Operating Performance

Operating reserves should remain substantial through a typical business cycle, even in the absence of any policy action. The city retains significant expenditure flexibility, and Fitch expects management would make the necessary adjustments to maintain a position consistent with the current rating.

The city budgets conservatively, which typically results in positive year-end performance results. Management currently anticipates an operating surplus for fiscal 2016 consistent with recent performance. Budgeted annual capital spending of $4 million for streets and drainage (roughly 6% of fiscal 2015 general fund outlays) provides additional spending flexibility, and management reports capital outlays will be increased beginning in fiscal 2017. Times of economic recovery/expansion provide the city a good opportunity to replenish any depleted reserves and bolster its financial position.

Additional information is available at ‘www.fitchratings.com‘.

In addition to the sources of information identified in Fitch’s applicable criteria specified below, this action was informed by information from Lumesis and InvestorTools.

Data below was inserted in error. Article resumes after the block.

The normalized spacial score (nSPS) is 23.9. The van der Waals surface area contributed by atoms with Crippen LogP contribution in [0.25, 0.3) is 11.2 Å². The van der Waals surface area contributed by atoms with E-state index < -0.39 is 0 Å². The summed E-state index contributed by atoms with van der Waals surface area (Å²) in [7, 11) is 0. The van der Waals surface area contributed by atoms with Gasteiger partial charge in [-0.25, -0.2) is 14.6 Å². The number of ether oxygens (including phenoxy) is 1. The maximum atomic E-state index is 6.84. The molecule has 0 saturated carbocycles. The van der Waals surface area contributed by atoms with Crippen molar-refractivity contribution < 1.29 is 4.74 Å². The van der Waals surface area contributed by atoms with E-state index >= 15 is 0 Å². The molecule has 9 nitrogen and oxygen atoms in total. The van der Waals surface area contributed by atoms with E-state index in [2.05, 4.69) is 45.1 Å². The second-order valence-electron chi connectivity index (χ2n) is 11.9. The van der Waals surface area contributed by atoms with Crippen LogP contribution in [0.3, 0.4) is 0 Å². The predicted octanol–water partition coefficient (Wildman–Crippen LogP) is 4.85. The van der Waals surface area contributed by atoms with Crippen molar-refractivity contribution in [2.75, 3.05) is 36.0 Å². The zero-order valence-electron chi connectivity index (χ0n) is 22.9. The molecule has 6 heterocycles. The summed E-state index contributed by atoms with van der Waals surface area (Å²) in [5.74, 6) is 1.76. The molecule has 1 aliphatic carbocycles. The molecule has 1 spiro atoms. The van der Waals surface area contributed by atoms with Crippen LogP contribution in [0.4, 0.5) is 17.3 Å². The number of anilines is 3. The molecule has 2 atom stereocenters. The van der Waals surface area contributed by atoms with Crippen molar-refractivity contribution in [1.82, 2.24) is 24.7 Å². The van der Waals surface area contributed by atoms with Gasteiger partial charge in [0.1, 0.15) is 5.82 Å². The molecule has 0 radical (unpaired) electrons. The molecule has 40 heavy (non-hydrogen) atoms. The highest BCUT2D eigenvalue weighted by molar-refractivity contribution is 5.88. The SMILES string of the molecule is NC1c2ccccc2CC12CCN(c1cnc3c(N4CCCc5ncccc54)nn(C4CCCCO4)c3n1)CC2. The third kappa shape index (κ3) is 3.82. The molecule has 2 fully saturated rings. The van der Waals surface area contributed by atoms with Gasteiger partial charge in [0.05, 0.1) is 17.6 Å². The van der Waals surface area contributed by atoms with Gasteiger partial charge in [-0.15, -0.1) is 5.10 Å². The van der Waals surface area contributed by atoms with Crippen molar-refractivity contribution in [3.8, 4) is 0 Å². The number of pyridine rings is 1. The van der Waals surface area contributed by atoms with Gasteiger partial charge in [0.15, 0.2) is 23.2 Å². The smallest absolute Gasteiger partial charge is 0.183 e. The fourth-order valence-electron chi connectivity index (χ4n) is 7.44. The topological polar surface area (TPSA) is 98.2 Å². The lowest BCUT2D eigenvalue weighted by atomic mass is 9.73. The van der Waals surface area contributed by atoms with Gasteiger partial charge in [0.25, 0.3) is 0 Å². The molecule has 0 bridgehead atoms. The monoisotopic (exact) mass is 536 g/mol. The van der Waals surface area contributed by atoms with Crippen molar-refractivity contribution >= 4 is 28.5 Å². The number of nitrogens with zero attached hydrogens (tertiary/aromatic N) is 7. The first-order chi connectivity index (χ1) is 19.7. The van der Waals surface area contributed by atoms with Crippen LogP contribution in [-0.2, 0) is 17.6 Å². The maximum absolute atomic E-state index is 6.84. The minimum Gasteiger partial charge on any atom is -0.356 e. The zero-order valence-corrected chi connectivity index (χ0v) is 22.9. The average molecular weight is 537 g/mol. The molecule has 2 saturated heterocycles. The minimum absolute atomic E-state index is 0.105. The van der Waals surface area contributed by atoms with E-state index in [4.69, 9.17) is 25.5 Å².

Applicable Criteria

U.S. Tax-Supported Rating Criteria (pub. 18 Apr 2016)

https://www.fitchratings.com/creditdesk/reports/report_frame.cfm?rpt_id=879478

Additional Disclosures

Dodd-Frank Rating Information Disclosure Form

https://www.fitchratings.com/creditdesk/press_releases/content/ridf_frame.cfm?pr_id=1004617

Solicitation Status

https://www.fitchratings.com/gws/en/disclosure/solicitation?pr_id=1004617

Endorsement Policy

https://www.fitchratings.com/jsp/creditdesk/PolicyRegulation.faces?context=2&detail=31

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Fitch Ratings
Primary Analyst
Steve Murray
Senior Director
+1-512-215-3729
Fitch Ratings, Inc.
111 Congress Avenue
Austin, TX 78701
or
Secondary Analyst
Rebecca Meyer
Director
+1-512-215-3733
or
Committee Chairperson
Amy Laskey
Managing Director
+1-212-908-0568
or
Media Relations:
Elizabeth Fogerty, +1 212-908-0526
elizabeth.fogerty@fitchratings.com